Cash Ratio = Cash + Cash Equivalents Current Liabilities Cash Ratio = $1,987 $9,376 = 0.21 to 1

This ratio measures the adequacy of available cash.

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TESTS OF LIQUIDITY ─ CURRENT RATIO

Current Ratio = Current Ratio = Current Assets Current Liabilities $14,520 $9,376 = 1.55 to 1 This ratio measures the ability of the company to pay current debts as they become due.

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TESTS OF LIQUIDITY ─ QUICK RATIO (ACID TEST)

Quick Quick Assets = Ratio Current Liabilities Quick Ratio = $3,232 $9,376 = 0.35 to 1 Cash & Cash Equivalents Receivables, net Quick Assets $ 1,987 1,245 $ 3,232 This ratio is like the current ratio but measures the company’s immediate ability to pay debts.

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TESTS OF LIQUIDITY ─ RECEIVABLE TURNOVER

Receivable Turnover = Net Credit Sales Average Net Receivables Receivable Turnover = $70,395 ($1,245 + $1,085) ÷ 2 = 60.4 Times This ratio measures how quickly a company collects its accounts receivable.

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TESTS OF LIQUIDITY ─ AVERAGE AGE OF RECEIVABLES

Average Age of Receivables = Days in Year Receivable Turnover Average Age of Receivables = 365 60.4

= 6.0 Days This ratio measures the average number of days it takes to collect receivables.

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TESTS OF LIQUIDITY ─ INVENTORY TURNOVER

Inventory Turnover = Cost of Goods Sold Average Inventory Inventory Turnover = $46,133 ($10,325 + $10,625) ÷ 2 = 4.4 Times This ratio measures how quickly the company sells its inventory.

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TESTS OF LIQUIDITY ─ AVERAGE DAYS’ SUPPLY IN INVENTORY

Average Days’ Supply in Inventory = Days in Year Inventory Turnover Average Days’ Supply in Inventory = 365 4.4

= 83 Days This ratio measures the average number of days it takes to sell the inventory.

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TESTS OF LIQUIDITY ─ ACCOUNTS PAYABLE TURNOVER RATIO

Accounts Payable Turnover = Cost of Goods Sold Average Accounts Payable Accounts Payable Turnover = $46,133 ($4,856 + $4,717) ÷ 2 = 9.6 Times This ratio measures how quickly the company pays its accounts payable.

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TESTS OF SOLVENCY ─ TIMES INTEREST EARNED Tests of solvency measure a company’s ability to meet its long-term obligations.

Times Interest Earned = Net Interest Income Tax + + Income Expense Expense Interest Expense Times Interest Earned = $3,883 + $606 + $2,185 $606 = 11.0 Times

This ratio indicates a margin of protection for creditors. 13-28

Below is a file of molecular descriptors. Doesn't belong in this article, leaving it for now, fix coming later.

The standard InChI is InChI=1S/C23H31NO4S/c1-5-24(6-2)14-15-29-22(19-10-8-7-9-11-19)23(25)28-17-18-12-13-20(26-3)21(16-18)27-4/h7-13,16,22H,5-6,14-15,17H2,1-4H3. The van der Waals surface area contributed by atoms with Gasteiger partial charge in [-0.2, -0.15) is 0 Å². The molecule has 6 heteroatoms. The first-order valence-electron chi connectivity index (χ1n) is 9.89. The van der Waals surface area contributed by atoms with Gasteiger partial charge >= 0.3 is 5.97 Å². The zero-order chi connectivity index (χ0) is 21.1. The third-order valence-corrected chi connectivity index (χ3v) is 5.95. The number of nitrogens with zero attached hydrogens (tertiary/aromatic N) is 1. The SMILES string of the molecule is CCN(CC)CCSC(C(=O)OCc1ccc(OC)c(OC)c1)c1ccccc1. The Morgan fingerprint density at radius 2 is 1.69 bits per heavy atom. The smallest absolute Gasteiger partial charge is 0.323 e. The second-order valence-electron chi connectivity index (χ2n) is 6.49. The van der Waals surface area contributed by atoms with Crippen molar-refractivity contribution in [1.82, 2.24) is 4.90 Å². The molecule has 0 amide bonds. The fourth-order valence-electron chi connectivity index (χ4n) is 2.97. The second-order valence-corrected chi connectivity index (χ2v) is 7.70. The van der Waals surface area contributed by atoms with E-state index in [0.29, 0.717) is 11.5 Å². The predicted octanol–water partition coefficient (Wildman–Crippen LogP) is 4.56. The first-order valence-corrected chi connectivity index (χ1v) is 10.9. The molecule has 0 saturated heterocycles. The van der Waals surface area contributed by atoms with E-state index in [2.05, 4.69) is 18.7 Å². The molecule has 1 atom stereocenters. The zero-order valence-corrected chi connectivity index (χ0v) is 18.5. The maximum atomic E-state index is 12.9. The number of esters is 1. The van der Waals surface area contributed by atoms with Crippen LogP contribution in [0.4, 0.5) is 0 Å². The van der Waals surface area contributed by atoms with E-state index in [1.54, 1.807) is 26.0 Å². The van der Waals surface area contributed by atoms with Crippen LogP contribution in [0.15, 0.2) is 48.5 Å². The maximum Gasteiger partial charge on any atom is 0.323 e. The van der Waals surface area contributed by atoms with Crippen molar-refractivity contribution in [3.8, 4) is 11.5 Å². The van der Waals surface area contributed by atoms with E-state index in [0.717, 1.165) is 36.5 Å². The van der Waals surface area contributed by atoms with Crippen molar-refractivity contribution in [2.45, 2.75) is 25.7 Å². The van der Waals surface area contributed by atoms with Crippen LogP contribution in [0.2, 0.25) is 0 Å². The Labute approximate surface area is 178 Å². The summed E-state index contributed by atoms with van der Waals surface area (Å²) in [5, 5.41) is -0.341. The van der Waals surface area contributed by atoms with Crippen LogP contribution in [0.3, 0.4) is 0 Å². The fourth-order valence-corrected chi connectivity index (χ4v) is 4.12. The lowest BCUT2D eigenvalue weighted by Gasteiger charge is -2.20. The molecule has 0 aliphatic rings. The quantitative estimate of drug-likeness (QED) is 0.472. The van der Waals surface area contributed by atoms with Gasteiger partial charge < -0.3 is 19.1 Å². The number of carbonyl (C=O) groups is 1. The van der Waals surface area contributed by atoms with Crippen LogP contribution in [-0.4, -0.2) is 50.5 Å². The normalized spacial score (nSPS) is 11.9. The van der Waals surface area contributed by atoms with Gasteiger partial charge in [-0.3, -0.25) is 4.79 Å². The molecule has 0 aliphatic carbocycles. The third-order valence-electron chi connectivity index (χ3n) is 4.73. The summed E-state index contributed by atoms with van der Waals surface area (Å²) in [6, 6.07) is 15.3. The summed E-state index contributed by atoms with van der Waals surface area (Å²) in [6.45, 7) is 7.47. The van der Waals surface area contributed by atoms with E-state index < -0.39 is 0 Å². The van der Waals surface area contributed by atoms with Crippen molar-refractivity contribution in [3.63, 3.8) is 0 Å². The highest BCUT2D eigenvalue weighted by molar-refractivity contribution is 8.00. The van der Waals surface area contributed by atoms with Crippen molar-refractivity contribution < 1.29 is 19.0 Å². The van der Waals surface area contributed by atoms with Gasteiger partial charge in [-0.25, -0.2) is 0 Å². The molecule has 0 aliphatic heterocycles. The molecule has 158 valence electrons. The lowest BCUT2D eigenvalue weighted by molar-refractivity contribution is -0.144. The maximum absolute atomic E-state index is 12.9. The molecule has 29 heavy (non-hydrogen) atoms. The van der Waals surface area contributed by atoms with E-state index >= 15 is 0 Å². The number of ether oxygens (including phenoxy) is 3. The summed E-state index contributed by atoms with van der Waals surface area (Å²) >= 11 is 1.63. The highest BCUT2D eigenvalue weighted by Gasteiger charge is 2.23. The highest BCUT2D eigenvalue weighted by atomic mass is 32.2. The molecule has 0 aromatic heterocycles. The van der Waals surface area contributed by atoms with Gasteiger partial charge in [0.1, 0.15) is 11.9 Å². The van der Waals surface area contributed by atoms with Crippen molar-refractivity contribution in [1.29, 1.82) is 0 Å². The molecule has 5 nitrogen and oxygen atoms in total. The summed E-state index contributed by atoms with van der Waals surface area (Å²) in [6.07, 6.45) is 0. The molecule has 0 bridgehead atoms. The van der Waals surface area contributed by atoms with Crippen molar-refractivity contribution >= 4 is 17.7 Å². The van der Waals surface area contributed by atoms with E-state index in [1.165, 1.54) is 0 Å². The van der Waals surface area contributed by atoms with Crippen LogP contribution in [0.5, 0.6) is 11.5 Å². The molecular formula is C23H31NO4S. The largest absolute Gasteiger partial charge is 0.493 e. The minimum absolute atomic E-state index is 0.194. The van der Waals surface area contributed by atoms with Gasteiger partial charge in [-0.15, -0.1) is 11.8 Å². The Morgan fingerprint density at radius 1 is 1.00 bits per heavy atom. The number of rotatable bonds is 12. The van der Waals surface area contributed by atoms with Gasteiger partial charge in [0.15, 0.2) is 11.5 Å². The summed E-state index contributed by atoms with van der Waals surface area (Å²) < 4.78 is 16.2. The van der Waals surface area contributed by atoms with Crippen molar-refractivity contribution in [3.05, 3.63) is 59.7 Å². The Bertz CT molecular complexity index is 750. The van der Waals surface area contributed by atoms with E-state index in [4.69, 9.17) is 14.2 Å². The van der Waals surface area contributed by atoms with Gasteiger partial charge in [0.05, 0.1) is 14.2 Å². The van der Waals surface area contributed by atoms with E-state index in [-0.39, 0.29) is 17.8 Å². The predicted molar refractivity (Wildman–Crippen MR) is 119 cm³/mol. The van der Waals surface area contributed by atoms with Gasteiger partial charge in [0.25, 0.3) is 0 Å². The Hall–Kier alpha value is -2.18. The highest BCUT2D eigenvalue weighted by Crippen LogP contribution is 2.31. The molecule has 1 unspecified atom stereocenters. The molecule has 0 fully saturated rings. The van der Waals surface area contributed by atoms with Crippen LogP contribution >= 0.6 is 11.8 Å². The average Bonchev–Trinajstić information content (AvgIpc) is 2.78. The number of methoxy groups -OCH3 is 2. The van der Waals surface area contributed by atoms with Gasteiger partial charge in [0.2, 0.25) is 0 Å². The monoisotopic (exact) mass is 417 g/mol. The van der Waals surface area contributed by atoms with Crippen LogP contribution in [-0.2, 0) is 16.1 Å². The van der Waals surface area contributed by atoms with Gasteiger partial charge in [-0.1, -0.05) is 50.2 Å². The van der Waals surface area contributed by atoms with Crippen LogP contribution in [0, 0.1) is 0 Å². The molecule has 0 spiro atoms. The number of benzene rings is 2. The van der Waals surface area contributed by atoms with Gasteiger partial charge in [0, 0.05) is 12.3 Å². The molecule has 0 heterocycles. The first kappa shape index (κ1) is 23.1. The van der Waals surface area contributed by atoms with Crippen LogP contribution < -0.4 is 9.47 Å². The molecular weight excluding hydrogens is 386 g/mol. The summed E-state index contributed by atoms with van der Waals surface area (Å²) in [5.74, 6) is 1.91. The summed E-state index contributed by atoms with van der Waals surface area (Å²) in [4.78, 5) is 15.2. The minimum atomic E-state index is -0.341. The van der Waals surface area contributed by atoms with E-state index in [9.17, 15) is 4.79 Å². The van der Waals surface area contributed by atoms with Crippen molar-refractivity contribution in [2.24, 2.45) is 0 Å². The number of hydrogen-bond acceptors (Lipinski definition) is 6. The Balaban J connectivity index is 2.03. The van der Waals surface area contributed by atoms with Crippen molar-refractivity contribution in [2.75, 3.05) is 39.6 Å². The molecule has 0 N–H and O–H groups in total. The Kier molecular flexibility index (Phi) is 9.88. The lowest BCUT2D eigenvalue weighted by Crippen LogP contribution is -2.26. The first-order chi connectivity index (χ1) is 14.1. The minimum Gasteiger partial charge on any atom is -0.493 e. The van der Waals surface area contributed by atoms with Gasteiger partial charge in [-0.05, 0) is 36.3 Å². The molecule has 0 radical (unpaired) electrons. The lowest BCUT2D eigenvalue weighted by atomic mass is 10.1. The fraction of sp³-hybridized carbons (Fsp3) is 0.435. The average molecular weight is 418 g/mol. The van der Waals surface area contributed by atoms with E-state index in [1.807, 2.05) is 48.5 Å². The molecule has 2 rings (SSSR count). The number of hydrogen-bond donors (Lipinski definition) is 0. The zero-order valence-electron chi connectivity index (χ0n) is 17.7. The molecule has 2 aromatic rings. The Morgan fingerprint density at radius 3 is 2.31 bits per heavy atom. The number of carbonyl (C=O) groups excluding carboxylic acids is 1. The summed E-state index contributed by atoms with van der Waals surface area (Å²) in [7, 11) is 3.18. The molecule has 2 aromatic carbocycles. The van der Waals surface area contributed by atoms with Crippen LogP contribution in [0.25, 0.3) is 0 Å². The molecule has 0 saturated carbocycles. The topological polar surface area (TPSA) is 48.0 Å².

TESTS OF SOLVENCY ─ CASH COVERAGE

Cash Coverage = Cash Flow from Operating Activities Before Interest and Taxes Paid Interest Paid Cash Coverage = $6,651 + $580 + $1,865 $580

From Statement of Cash Flows

Cash interest paid Income tax paid $ 580 1,865 = 15.7

This ratio compares the cash generated with the cash obligations of the period.

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TESTS OF SOLVENCY ─ DEBT-TO EQUITY RATIO

Debt-to-Equity Ratio = Total Liabilities Stockholders’ Equity Debt-to-Equity Ratio = $22,620 $17,898 = 1.26

This ratio measures the amount of liabilities that exists for each $1 invested by the owners.

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MARKET TESTS ─ PRICE/EARNINGS (P/E) RATIO Market tests relate the current market price of a share of stock to an indicator of the return that might accrue to the investor.

P/E Ratio = Current Market Price Per Share Earnings Per Share P/E Ratio = $60 $2.49

= 24.1

A recent price for Home Depot stock was $60 per share.

This ratio measures the relationship between the current market price of the stock and its earnings per share.

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MARKET TESTS ─ DIVIDEND YIELD RATIO

Dividend Dividends Per Share = Yield Market Price Per Share Dividend Yield = $1.16

$60 = 1.9% Home Depot paid dividends of $1.16 per share when the market price was $60 per share.

This ratio is often used to compare the dividend-paying performance of different investment alternatives.

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INTERPRETING RATIOS Ratios may be interpreted by comparison with ratios of other companies or with industry average ratios.

Ratios may vary because of the company’s industry characteristics, nature of operations, size, and accounting policies. 13-33

OTHER FINANCIAL INFORMATION In addition to financial ratios, special factors might affect company analysis:  Rapid growth.

 Uneconomical expansion.

 Subjective factors.

A securities market in which prices fully reflect available information is called an efficient market. In an efficient market, a company’s stock reacts quickly when new, relevant information is released about the company.

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END OF CHAPTER 13